A field in flux
Financial access for poor and low-income clients has expanded dramatically over the last four decades. This chapter provides an overview of the microfinance landscape and highlights key debates within the field. The market structure is shifting, with organizations increasingly accessing commercial funding. Some geographic markets have overheated, producing substantial criticism. Recent impact evaluations are raising questions about what microfinance actually can and should attempt to achieve. Even the basic offering is being rethought in terms of products and services that may better suit the needs of the poor. This changing landscape is placed in its historical context, noting key predecessors and how the microfinance movement began and grew to its present form. Contrasting perspectives are structured around three ongoing debates: the critical features of modern microfinance, the appropriate role of commercialization, and the assessment of microfinance’s impact. The chapter concludes with implications for the broader field of social finance.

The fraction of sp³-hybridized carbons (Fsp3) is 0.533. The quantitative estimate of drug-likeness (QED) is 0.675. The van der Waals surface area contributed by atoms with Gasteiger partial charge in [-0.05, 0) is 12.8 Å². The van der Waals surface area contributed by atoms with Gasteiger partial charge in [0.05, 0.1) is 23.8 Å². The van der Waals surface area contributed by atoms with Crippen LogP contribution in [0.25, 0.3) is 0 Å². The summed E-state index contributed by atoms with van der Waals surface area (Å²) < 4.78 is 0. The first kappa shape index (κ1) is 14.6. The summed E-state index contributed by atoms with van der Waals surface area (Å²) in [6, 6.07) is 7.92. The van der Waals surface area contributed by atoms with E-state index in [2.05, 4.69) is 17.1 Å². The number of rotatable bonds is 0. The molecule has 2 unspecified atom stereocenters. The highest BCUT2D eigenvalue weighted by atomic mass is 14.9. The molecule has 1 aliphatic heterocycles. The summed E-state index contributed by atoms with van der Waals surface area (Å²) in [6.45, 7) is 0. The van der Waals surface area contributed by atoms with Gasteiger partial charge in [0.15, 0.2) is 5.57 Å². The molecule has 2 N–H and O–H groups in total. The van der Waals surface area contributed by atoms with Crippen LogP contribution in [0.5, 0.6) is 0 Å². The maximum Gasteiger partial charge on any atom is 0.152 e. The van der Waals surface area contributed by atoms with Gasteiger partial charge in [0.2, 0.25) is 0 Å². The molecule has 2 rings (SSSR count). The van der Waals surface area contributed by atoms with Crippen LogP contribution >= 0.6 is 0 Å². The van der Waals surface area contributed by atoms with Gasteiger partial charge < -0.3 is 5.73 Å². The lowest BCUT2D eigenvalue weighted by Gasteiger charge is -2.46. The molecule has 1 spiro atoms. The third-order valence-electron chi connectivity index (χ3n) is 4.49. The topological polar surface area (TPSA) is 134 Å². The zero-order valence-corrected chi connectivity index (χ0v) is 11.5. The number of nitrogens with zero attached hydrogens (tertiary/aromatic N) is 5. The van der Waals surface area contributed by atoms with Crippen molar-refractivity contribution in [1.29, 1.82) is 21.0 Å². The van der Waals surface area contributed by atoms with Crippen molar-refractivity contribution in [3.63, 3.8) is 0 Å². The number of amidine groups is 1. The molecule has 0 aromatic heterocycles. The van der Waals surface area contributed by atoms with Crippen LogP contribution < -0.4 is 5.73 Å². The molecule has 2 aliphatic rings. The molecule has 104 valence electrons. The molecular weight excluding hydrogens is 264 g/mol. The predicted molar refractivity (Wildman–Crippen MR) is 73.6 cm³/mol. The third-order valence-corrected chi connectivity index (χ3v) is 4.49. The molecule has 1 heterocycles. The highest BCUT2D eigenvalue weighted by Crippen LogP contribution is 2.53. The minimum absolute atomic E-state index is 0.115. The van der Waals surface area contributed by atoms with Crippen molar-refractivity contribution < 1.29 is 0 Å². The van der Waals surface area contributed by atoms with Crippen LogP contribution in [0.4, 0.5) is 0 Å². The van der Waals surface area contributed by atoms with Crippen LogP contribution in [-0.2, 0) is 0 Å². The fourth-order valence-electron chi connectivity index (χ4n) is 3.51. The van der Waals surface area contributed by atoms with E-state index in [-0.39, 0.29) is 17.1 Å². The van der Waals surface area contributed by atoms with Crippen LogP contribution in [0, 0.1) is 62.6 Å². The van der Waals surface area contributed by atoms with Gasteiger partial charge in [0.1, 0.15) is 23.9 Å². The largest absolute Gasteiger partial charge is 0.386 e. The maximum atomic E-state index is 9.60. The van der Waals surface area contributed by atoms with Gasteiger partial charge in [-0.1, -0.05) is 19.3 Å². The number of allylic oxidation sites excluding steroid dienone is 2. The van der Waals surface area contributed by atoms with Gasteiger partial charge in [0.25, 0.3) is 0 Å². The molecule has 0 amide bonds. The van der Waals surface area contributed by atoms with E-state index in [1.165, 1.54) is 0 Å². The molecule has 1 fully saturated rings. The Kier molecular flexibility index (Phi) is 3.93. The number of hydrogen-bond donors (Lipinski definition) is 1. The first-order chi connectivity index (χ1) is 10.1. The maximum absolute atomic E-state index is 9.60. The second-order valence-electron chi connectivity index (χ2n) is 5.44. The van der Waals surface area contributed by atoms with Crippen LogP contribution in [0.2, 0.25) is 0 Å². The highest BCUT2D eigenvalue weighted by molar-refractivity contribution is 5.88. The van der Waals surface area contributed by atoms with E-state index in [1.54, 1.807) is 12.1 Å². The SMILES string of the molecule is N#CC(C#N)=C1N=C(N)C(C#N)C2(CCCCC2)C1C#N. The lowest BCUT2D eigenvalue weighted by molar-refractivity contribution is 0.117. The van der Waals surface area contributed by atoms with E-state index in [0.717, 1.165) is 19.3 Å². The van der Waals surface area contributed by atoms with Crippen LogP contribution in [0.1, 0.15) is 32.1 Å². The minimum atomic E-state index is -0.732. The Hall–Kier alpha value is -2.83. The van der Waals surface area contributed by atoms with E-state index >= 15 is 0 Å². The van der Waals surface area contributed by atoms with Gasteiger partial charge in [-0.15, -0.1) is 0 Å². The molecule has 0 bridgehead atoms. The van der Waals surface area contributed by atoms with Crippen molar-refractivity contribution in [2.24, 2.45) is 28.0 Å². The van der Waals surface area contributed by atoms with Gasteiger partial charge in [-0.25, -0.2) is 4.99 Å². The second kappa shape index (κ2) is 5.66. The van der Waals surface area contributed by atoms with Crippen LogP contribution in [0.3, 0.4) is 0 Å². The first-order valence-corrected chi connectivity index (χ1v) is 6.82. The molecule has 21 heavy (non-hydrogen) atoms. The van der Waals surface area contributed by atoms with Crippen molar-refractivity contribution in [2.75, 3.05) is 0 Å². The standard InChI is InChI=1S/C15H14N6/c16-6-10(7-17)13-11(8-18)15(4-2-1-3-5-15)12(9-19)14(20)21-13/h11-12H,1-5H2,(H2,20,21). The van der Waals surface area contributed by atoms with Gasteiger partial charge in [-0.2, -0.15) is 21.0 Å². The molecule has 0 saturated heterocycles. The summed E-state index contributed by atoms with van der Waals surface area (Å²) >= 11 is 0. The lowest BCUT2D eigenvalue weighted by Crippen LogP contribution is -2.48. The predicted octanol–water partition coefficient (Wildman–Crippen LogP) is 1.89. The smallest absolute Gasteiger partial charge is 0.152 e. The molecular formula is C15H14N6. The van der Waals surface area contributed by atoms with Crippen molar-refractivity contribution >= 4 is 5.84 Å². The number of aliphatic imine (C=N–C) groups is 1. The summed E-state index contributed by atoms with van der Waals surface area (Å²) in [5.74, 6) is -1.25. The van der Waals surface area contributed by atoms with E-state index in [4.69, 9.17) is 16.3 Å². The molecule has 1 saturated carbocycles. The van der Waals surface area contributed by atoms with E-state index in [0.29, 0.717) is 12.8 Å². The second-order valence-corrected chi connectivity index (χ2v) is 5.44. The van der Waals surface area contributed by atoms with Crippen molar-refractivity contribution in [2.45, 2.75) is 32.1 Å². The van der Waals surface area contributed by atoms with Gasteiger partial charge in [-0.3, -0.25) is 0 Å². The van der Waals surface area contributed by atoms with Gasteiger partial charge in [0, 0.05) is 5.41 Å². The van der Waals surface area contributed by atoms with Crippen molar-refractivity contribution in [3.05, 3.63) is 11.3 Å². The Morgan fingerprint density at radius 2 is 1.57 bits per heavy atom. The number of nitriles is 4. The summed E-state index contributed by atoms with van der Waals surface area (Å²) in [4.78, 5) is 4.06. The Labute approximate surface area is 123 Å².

Keywords: microfinance, microcredit, commercial funding, market structure, impact assessment, randomized controlled trials, product offering, economic development, poverty alleviation, financial inclusion
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